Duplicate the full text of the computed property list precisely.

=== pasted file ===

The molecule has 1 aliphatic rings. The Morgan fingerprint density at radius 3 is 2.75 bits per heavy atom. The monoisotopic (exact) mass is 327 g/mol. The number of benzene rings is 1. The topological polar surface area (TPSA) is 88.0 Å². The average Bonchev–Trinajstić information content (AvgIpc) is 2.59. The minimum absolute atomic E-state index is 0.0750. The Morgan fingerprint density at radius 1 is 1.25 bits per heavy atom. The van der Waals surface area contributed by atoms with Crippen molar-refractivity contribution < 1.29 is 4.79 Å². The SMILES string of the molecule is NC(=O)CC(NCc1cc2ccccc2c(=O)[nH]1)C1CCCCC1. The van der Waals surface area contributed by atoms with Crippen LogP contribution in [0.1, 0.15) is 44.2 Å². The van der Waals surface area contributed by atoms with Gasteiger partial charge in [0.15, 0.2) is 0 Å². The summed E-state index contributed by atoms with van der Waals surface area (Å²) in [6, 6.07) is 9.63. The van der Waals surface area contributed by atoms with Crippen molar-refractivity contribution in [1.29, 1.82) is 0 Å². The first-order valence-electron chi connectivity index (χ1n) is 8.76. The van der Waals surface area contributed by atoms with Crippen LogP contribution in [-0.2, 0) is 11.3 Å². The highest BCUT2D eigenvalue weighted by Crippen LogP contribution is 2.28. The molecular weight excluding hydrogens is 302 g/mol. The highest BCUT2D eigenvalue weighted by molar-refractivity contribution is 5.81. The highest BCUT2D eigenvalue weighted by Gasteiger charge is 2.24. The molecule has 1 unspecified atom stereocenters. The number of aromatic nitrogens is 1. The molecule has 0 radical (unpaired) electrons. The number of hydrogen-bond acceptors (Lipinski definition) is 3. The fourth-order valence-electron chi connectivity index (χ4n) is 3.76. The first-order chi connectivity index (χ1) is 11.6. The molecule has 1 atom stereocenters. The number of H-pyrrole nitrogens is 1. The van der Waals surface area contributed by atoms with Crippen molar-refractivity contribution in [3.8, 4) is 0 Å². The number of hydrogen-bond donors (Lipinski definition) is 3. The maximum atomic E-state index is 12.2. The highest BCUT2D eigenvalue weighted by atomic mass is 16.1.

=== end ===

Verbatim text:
The molecule has 1 aliphatic rings. The Morgan fingerprint density at radius 3 is 2.75 bits per heavy atom. The monoisotopic (exact) mass is 327 g/mol. The number of benzene rings is 1. The topological polar surface area (TPSA) is 88.0 Å². The average Bonchev–Trinajstić information content (AvgIpc) is 2.59. The minimum absolute atomic E-state index is 0.0750. The Morgan fingerprint density at radius 1 is 1.25 bits per heavy atom. The van der Waals surface area contributed by atoms with Crippen molar-refractivity contribution < 1.29 is 4.79 Å². The SMILES string of the molecule is NC(=O)CC(NCc1cc2ccccc2c(=O)[nH]1)C1CCCCC1. The van der Waals surface area contributed by atoms with Crippen LogP contribution in [0.1, 0.15) is 44.2 Å². The van der Waals surface area contributed by atoms with Gasteiger partial charge in [0.15, 0.2) is 0 Å². The summed E-state index contributed by atoms with van der Waals surface area (Å²) in [6, 6.07) is 9.63. The van der Waals surface area contributed by atoms with Crippen molar-refractivity contribution in [1.29, 1.82) is 0 Å². The first-order valence-electron chi connectivity index (χ1n) is 8.76. The van der Waals surface area contributed by atoms with Crippen LogP contribution in [-0.2, 0) is 11.3 Å². The highest BCUT2D eigenvalue weighted by Crippen LogP contribution is 2.28. The molecular weight excluding hydrogens is 302 g/mol. The highest BCUT2D eigenvalue weighted by molar-refractivity contribution is 5.81. The highest BCUT2D eigenvalue weighted by Gasteiger charge is 2.24. The molecule has 1 unspecified atom stereocenters. The number of aromatic nitrogens is 1. The molecule has 0 radical (unpaired) electrons. The number of hydrogen-bond acceptors (Lipinski definition) is 3. The fourth-order valence-electron chi connectivity index (χ4n) is 3.76. The first-order chi connectivity index (χ1) is 11.6. The molecule has 1 atom stereocenters. The number of H-pyrrole nitrogens is 1. The van der Waals surface area contributed by atoms with Crippen molar-refractivity contribution in [3.8, 4) is 0 Å². The number of hydrogen-bond donors (Lipinski definition) is 3. The maximum atomic E-state index is 12.2. The highest BCUT2D eigenvalue weighted by atomic mass is 16.1.